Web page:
In May of last year, I believed that it was time for Carnival Corporation & plc (NYSE:CCL) to leave port, and with that I meant the business, certainly not its shares which performed actually too well in my opinion.
The company was preparing for a reopening of the economy, with liquidity being bolstered as pent-up demand might result in a peak in profits. Despite the near term potential, I believed that the enterprise valuation has risen too much from pre-pandemic levels, even as shares have been lagging, with Carnival having incurred some dilution and a lot of debt.
Carnival has been one of the businesses which has been hit the largest by the pandemic, creating no sea for smooth sailing. While the economy was on the verge of reopening in spring/early summer last year, I simply was not seeing the potential.
To understand where Carnival is coming from, we have to look at 2019 as a base-case year. That year, Carnival posted $20.8 billion in revenues on which it posted operating earnings of $3.3 billion, net earnings of $3.0 billion, and earnings of $4.32 per share based on 692 million shares outstanding. Net debt of $11.5 billion looked steep in relation to earnings power, but should be seen in the light of the ships being carried at a $38 billion valuation on its books.
The book value of equity of $25 billion in 2019 stood in comparison to a market value of $5 billion at a low of $8 per share in 2020, as investors are expecting huge cash outflows and write-downs on the assets. The company sold shares and incurred a lot of debt in the meantime.
The 2020 results were awful, as was no surprise with revenues down to just $5.6 billion on which an $8.9 billion operating loss was posted, including some $4.3 billion in depreciation and goodwill charges. This resulted in huge dilution and debt absorption, not only impacting the potential of the company for survival, but also liming the upside in case of a recovery.
First quarter sales in 2021 came in at $26 million, and that is no typo, on which $1.5 billion in operating loses were reported. Despite the potential for a recovery amidst the reopening of the economy, the share count has risen to 1.1 billion shares, revealing some 50% dilution from the get go of the pandemic.
At $27, the equity value rose to nearly $30 billion, with net debt having doubled to $20 billion, for a $50 billion enterprise valuation. The ironic thing is that the 692 million shares in 2019 valued the company at $28 billion at $40 per share, yet with net debt around $10 billion, the enterprise valuation has risen by more than $10 billion since that period of time, while the company is arguably in worse shape.
I expected that investors were betting on huge near term earnings following the reopening, making it a dangerous short, yet leaving me extremely cautious based on the fundamentals.
Reopened – Shares Are Sinking
Despite the reopening of the economy, shares of Carnival have been moving lower again, now trading below the $10 mark, as shares are down some two thirds from the $27 mark in May of last year.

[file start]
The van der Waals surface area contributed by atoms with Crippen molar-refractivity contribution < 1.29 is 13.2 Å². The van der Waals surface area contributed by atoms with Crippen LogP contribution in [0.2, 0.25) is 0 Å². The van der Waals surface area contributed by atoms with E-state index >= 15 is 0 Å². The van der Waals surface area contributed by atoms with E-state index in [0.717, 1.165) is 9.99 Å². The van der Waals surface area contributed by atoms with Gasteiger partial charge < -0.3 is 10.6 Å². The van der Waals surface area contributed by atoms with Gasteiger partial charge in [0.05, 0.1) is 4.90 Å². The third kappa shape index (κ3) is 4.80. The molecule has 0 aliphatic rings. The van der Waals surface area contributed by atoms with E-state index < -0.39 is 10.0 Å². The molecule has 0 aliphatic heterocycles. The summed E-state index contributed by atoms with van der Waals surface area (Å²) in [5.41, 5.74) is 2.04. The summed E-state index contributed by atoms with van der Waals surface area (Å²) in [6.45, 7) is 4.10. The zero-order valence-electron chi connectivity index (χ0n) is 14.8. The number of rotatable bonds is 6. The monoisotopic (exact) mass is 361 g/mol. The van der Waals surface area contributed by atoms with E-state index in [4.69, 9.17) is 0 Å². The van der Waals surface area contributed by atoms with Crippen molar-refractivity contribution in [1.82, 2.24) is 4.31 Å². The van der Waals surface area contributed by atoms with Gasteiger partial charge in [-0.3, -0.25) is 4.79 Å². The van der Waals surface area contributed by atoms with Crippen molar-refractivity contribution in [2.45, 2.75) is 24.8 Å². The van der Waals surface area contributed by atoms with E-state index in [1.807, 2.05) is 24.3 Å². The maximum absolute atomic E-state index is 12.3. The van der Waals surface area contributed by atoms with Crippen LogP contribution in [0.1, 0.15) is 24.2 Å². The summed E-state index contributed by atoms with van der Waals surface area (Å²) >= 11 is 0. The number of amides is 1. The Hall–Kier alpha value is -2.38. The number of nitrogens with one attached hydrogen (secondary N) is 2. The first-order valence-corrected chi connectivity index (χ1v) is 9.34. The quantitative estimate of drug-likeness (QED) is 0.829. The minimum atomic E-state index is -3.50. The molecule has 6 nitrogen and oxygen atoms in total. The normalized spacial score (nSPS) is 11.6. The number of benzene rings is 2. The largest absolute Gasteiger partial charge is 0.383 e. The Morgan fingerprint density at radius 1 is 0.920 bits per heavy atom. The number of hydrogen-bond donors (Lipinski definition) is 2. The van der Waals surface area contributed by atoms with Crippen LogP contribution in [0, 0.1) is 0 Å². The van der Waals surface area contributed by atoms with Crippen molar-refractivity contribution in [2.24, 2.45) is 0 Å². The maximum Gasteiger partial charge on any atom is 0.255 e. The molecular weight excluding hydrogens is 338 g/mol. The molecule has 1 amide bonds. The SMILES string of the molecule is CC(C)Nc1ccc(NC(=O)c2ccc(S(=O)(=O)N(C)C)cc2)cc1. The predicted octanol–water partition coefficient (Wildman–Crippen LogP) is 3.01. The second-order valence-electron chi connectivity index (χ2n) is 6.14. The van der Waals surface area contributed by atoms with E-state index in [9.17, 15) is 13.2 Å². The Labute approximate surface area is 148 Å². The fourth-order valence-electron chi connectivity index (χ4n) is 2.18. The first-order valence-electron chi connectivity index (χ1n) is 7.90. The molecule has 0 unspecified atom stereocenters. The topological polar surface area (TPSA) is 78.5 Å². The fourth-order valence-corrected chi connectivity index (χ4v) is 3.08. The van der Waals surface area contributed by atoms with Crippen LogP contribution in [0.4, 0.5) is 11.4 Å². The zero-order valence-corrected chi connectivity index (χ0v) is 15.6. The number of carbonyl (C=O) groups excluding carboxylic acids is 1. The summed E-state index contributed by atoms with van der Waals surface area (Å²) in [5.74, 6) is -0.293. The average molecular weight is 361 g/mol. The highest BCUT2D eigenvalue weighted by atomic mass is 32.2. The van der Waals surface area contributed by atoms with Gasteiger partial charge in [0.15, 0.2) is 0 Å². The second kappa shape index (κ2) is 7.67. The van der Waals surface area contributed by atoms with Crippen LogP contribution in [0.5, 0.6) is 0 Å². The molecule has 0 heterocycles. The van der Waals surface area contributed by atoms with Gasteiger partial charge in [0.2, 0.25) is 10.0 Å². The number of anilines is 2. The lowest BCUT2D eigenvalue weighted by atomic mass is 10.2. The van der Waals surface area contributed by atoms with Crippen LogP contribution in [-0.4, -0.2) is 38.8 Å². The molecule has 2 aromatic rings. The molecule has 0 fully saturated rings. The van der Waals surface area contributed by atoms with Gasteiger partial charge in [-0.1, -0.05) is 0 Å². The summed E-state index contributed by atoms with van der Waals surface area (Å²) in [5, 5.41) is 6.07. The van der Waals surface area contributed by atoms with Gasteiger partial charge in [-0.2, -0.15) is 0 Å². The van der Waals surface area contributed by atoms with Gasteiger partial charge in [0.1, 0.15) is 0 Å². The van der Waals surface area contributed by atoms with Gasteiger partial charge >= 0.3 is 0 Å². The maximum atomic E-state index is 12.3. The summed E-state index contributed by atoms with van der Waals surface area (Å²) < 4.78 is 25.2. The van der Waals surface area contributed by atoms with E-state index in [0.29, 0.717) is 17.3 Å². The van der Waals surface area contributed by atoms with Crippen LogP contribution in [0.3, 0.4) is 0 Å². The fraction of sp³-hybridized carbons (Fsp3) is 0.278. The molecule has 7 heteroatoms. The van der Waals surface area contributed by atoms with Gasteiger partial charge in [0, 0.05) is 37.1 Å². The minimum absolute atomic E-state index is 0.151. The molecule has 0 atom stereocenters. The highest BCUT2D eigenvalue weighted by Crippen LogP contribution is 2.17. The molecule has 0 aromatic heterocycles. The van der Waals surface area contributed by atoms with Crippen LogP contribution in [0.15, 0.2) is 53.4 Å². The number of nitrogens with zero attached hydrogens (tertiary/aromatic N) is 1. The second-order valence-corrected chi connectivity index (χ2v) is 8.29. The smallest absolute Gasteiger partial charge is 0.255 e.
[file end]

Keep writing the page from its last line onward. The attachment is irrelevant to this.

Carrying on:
Early in 2022, the company posted its annual results for 2021, which were detrimental. Full-year revenues fell from $5.6 billion to $1.9 billion, just a tenth of the normal 2019 run rate, although fourth quarter sales came in at $1.3 billion already. Full-year operating losses totaled another $7.1 billion, as fourth quarter losses of $1.9 billion were steep, despite the reopening of the business again. Following large interest expenses and debt extinguishment costs, net losses of $9.5 billion were largely similar to 2020.
In March, the company posted first quarter results as sales recovered to $1.6 billion, yet operating leverage is detrimental as a $1.5 billion operating loss was flat compared to the same quarter a year ago. In the meantime, more dilution has been incurred as the shares count has risen to 1.14 billion shares, while net debt inched up to $28 billion. With shares still trading at $20 earlier this year, that still translated into a very high valuation in excess of $50 billion.
In June the company issued a somewhat upbeat second quarter guidance with revenues up 50% from the first quarter as revenues indeed did come in at $2.4 billion based on occupancy levels of 69%. The issue is that net losses are still seen at $1.8 billion after an operating loss of $1.5 billion, as the impact of high debt is certain very toxic environment for the company, essentially leaving all the cards open.
By now the company was forced into another freaky move, as the company sold 102 million shares, essentially at a tenth of the equity of the business at $9.95 per share, raising gross proceeds of around a billion. While this results in 10% dilution, it reduced the net debt load by just a billion, just over 3% of the existing net debt load, thereby hardly making a dent.
For me Carnival remains a very dangerous company, and while I do not advocate a short position, I would stay away from the shares here. Even now we are still dealing with a $40 billion enterprise valuation, as operating leverage is not really seen, with losses coming in flat despite revenues slowly picking up again.
Even if Carnival could deliver on its 2019 results again, with operating profits posted north of $3 billion on $20 billion in sales, net earnings would only come in around a billion, after taxes and interest rates. All of this makes me very cautious, as this results in potential peak profits of less than a dollar per share, or perhaps a dollar if all goes well, leaving no real potential as we are far removed from achieving such results.
With the pandemic potentially on the retreat, high fuel costs and labor shortages hurting the business, this stock is very easy to avoid, as I am kind in expressing these words.